Cases arise under federal law in two ways. First, "when federal law creates the cause of action asserted, " which covers a category of cases that "accounts for the vast bulk of suits that arise under federal law."[6] In a much narrower category are state law claims that "implicate significant federal issues."[7] Claims in this category fall within a limited exception to the well-pleaded complaint rule, which is grounded in "the commonsense notion that a federal court ought to be able to hear claims recognized under state law that nonetheless turn on substantial questions of federal law, and thus justify resort to the experience, solicitude, and hope of uniformity that a federal forum offers on federal issues."[8]

The issue presented by Defendant's Motion to Remand is whether Plaintiff's state law whistleblower claim in Count I raises an issue of federal law that is substantial enough to warrant the exercise of federal question jurisdiction. There is a presumption against finding federal jurisdiction.[9] The burden of proving jurisdiction lies with the party asserting it exists.[10]

Defendant analyzes the federal jurisdiction question under the factors articulated by the Tenth Circuit in Rice v. Office of Servicemembers' Group Life Insurance, [11] which requires that to fall within the so-called "substantial federal question" exception, (1) the issues implicated are governed by federal law; (2) the raised issues must present substantial questions of federal law that must be resolved; and (3) the applicable statute must give rise to an implied cause of action.[12] The Supreme Court has recently clarified, however, that federal jurisdiction over a state law claim will lie if a federal issue is: "(1) necessarily raised, (2) actually disputed, (3) substantial, and (4) capable of resolution in federal court without disrupting the federal-state balance approved by Congress."[13] As discussed below, this is not one of those cases.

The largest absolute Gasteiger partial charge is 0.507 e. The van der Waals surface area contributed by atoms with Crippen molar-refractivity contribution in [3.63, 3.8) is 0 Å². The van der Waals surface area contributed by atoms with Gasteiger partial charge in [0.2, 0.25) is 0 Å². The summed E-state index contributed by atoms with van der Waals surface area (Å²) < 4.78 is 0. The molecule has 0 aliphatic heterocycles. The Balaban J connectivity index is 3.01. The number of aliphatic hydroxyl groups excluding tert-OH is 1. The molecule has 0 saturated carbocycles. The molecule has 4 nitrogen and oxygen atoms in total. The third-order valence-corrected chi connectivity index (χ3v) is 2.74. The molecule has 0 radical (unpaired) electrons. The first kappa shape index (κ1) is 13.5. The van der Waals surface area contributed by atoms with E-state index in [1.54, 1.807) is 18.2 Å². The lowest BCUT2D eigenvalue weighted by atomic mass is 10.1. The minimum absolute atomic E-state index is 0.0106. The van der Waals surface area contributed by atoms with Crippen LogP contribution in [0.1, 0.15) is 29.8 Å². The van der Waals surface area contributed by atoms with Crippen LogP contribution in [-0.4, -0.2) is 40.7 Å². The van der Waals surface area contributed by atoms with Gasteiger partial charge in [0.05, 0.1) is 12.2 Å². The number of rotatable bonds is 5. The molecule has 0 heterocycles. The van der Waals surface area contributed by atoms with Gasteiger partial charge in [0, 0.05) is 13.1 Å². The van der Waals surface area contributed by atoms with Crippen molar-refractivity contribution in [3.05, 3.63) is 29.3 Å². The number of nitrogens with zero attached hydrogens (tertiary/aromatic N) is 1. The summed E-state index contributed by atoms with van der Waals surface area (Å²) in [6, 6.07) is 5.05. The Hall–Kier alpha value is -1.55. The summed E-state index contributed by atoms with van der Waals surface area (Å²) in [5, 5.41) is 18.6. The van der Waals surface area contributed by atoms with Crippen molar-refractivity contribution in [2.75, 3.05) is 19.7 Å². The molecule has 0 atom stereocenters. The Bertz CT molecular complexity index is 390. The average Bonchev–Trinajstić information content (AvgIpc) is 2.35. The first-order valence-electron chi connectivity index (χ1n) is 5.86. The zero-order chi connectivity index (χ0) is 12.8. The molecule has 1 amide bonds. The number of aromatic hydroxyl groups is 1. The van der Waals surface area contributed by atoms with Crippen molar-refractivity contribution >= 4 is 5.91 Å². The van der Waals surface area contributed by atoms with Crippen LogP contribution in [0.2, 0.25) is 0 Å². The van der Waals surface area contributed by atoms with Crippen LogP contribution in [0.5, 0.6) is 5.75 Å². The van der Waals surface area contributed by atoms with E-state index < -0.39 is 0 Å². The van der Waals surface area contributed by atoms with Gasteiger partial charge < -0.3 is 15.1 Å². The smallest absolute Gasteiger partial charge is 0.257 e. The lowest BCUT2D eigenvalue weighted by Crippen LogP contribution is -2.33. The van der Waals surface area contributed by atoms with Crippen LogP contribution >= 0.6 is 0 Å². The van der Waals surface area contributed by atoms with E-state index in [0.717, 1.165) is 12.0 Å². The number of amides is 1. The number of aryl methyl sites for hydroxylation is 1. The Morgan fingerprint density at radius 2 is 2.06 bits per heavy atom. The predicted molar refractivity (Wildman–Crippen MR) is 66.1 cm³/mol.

"Kansas follows the common-law employment-at-will doctrine, which allows employers to terminate employees for good cause, for no cause, or even for the wrong cause."[14] To prevail on a retaliatory discharge claim, an employee must demonstrate that he or she falls within one of the exceptions to the employment-at-will doctrine.[15] One of these exceptions is termination for "whistleblowing."[16] To establish a retaliatory discharge claim for whistleblowing, a plaintiff has the burden of proving the following elements by clear and convincing evidence:

[A] reasonably prudent person would have concluded the employee's coworker or employer was engaged in activities in violation of rules, regulations, or the law pertaining to public health, safety, and the general welfare; the employer had knowledge of the employee's reporting of such violation prior to discharge of the employee; and the employee was discharged in retaliation for making the report.[17]

Plaintiff does not dispute that federal transportation safety regulation issues are "necessary" to his case or that the federal issue is disputed by Defendant. Thus, the Court turns its analysis to the third and fourth Gunn factors in determining ...

Buy This Entire Record For $7.95

Download the entire decision to receive the complete text, official citation,
docket number, dissents and concurrences, and footnotes for this case.

Learn more about what you receive with purchase of this case.